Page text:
Conviction recorded in the first category 1 prosecution under the Work Health and Safety Act
Greg McCann, Douglas Prime
27 February 2018
In brief: Mining and quarry operators and workers must be aware of their obligations to ensuring the health and safety of all persons at the mine site and others that are impacted by the mines operations
In August 2014, a resident living in a cottage on a quarry suffered electrocution whilst having a shower in the bathroom of the cottage.
Cudal Lime Products Pty Ltd (CLP) operated an open cut limestone quarry (Quarry) at Cudal in New South Wales. The quarry was a mining workplace to which the Work Health and Safety Act (NSW) 2011 (Act) and the Mine Health and Safety Act applied. The cottage, which was owned by the quarry, received its electrical power from the quarry which was located 200 metres away.
The NSWDC in Stephen James Orr v Cudal Lime Products Pty Ltd; Stephen James Orr v Simon Shannon  NSWDC 27 has recently decided the first prosecution under the Category 1 offences provided for by the Act.
The objective seriousness of contraventions of work health and safety duties are graded pursuant to three categories, with category 1 being the most serious offence. Section 31 of the Act provides an offence for a person who, without reasonable excuse, engages in conduct that exposes an individual to whom a duty is owed to a risk of death or serious injury or illness, and is reckless as to the risk of death or serious injury or illness. The maximum penalty for a corporation under section 31 is $3 million.
CLP pleaded guilty to contravening sections 19(2) and 31 of the Act. The offending conduct of CLP resulted in the fatal electrocution of the de-facto partner of a quarry worker who both occupied the cottage. On the morning of the incident, the quarry worker left the cottage and commenced operating the crusher at the quarry. On his return to the cottage later that morning he found his de-facto partner in the shower.
The Production Operator/Team Leader, Simon Shannon, who was employed by CLP had worked at the Quarry for a number of years. Mr Simon Shannon, who held no electrical qualifications, undertook electrical work on equipment at the quarry.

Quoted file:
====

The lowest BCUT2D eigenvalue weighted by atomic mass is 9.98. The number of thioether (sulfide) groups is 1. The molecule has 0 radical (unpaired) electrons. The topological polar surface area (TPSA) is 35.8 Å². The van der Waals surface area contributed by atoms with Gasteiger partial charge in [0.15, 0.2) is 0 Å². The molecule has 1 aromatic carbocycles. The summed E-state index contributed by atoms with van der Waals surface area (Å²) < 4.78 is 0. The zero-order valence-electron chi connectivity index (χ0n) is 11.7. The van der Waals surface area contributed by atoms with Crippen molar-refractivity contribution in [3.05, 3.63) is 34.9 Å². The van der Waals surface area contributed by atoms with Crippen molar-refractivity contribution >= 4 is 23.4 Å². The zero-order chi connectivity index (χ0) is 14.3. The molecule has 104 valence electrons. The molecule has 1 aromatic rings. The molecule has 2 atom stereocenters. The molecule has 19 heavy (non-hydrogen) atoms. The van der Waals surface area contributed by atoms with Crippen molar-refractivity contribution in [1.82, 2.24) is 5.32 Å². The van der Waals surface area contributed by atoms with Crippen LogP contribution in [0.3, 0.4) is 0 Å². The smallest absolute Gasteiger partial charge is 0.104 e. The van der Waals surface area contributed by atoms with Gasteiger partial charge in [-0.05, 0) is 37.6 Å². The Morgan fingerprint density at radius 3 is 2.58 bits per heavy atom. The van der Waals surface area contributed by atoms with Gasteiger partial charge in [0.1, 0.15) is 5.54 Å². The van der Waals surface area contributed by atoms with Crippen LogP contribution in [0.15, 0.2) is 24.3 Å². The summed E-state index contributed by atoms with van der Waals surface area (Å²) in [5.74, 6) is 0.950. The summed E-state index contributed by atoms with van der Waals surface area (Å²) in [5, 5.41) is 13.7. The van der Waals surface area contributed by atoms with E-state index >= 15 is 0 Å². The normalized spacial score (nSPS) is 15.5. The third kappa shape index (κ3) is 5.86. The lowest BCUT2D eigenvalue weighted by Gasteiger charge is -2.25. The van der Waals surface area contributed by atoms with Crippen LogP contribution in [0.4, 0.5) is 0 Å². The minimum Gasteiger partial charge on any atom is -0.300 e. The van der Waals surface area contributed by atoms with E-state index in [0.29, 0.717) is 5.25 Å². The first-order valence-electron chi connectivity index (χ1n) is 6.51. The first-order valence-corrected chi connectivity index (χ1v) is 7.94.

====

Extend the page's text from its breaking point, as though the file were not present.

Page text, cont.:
The Court found considerable noncompliance with the relevant Australian standards, which included insufficient safety mechanisms within the quarrie's switchboard, an ineffective automatic disconnection of electricity supply and poorly maintained cables. The risk of death manifested when a crusher was being operated within the quarry that was connected to the hazardous power supply, with the electrical current subsequently passing through to the cottage and charging its metallic fixtures whilst the victim was in the shower.
The Court found that the direction by CLP to Mr Simon Shannon to undertake work on the switchboard was motivated by a desire to save costs. The Court stated:
"the direction of an unqualified person to install the switchboard to save costs was an act devoid of social utility, so that the foresight of the possibility of the risk of serious injury or death arising was sufficient to constitute recklessness."
The Court found that the risk of death was foreseeable and that there were a number of reasonably practicable steps available to eliminate this risk
The reckless disregard by CLP of the risk was aggravated by a history of electrical issues at the quarry that ought to have put CLP on notice of the need to maintain and improve the safety of the mine.
Ultimately, CLP was fined $1.2 million, which was discounted by 25% to a fine and conviction of $900,000 as a result of its guilty plea.
Further, Mr Simon Shannon entered a plea to the less serious offence available under s 32 of the Act. The court determined a fine of $64,000 which was reduced by 25% for the plea of guilty to a conviction and fine in the amount of $48,000.
This article has been published by Colin Biggers & Paisley for information and education purposes only and is a general summary of the topic(s) presented. This article is not specific legal advice. Please seek your own legal advice for any questions you may have. All information contained in this article is subject to change. Colin Biggers & Paisley cannot be held responsible for any liability whatsoever, or for any loss howsoever arising from any reliance upon the contents of this article.